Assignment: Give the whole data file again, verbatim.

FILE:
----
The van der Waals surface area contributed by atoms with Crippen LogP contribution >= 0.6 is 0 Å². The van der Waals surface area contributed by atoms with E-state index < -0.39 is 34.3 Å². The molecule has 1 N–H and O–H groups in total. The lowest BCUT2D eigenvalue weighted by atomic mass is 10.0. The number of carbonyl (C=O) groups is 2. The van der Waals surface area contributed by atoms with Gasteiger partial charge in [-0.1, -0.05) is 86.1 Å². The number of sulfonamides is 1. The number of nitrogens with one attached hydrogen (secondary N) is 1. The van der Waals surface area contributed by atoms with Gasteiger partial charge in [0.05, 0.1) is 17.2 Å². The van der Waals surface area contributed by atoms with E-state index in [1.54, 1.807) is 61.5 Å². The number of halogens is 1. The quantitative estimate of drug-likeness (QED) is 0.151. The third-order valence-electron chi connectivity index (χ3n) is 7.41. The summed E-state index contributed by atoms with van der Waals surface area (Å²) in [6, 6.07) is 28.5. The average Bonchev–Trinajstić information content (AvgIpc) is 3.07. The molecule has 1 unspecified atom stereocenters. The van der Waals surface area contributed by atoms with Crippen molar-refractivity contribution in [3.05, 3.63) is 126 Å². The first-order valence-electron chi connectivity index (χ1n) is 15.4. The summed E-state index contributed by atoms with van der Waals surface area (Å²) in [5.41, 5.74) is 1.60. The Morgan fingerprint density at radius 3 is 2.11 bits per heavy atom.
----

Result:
The van der Waals surface area contributed by atoms with Crippen LogP contribution >= 0.6 is 0 Å². The van der Waals surface area contributed by atoms with E-state index < -0.39 is 34.3 Å². The molecule has 1 N–H and O–H groups in total. The lowest BCUT2D eigenvalue weighted by atomic mass is 10.0. The number of carbonyl (C=O) groups is 2. The van der Waals surface area contributed by atoms with Gasteiger partial charge in [-0.1, -0.05) is 86.1 Å². The number of sulfonamides is 1. The number of nitrogens with one attached hydrogen (secondary N) is 1. The van der Waals surface area contributed by atoms with Gasteiger partial charge in [0.05, 0.1) is 17.2 Å². The van der Waals surface area contributed by atoms with E-state index in [1.54, 1.807) is 61.5 Å². The number of halogens is 1. The quantitative estimate of drug-likeness (QED) is 0.151. The third-order valence-electron chi connectivity index (χ3n) is 7.41. The summed E-state index contributed by atoms with van der Waals surface area (Å²) in [6, 6.07) is 28.5. The average Bonchev–Trinajstić information content (AvgIpc) is 3.07. The molecule has 1 unspecified atom stereocenters. The van der Waals surface area contributed by atoms with Crippen molar-refractivity contribution in [3.05, 3.63) is 126 Å². The first-order valence-electron chi connectivity index (χ1n) is 15.4. The summed E-state index contributed by atoms with van der Waals surface area (Å²) in [5.41, 5.74) is 1.60. The Morgan fingerprint density at radius 3 is 2.11 bits per heavy atom.